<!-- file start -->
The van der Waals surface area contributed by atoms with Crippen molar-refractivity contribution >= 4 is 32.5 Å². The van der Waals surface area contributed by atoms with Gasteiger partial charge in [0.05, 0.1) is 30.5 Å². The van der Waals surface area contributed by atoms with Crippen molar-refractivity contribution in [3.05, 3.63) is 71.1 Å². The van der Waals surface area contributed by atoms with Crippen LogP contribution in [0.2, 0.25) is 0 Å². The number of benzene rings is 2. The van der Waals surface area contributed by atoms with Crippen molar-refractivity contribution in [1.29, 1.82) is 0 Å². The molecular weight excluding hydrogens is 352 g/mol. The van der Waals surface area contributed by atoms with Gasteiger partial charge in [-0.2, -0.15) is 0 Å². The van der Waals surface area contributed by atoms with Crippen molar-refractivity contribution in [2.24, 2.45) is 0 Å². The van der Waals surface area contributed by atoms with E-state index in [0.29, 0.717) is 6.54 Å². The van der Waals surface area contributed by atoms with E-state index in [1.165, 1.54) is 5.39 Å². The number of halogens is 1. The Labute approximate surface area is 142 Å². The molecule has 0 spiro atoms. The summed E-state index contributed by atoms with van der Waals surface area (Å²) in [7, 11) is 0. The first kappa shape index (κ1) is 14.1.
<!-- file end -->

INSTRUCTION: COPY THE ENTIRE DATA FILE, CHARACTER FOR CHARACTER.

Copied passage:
The van der Waals surface area contributed by atoms with Crippen molar-refractivity contribution >= 4 is 32.5 Å². The van der Waals surface area contributed by atoms with Gasteiger partial charge in [0.05, 0.1) is 30.5 Å². The van der Waals surface area contributed by atoms with Crippen molar-refractivity contribution in [3.05, 3.63) is 71.1 Å². The van der Waals surface area contributed by atoms with Crippen LogP contribution in [0.2, 0.25) is 0 Å². The number of benzene rings is 2. The van der Waals surface area contributed by atoms with Crippen molar-refractivity contribution in [1.29, 1.82) is 0 Å². The molecular weight excluding hydrogens is 352 g/mol. The van der Waals surface area contributed by atoms with Gasteiger partial charge in [-0.2, -0.15) is 0 Å². The van der Waals surface area contributed by atoms with Crippen molar-refractivity contribution in [2.24, 2.45) is 0 Å². The van der Waals surface area contributed by atoms with E-state index in [0.29, 0.717) is 6.54 Å². The van der Waals surface area contributed by atoms with E-state index in [1.165, 1.54) is 5.39 Å². The number of halogens is 1. The Labute approximate surface area is 142 Å². The molecule has 0 spiro atoms. The summed E-state index contributed by atoms with van der Waals surface area (Å²) in [7, 11) is 0. The first kappa shape index (κ1) is 14.1.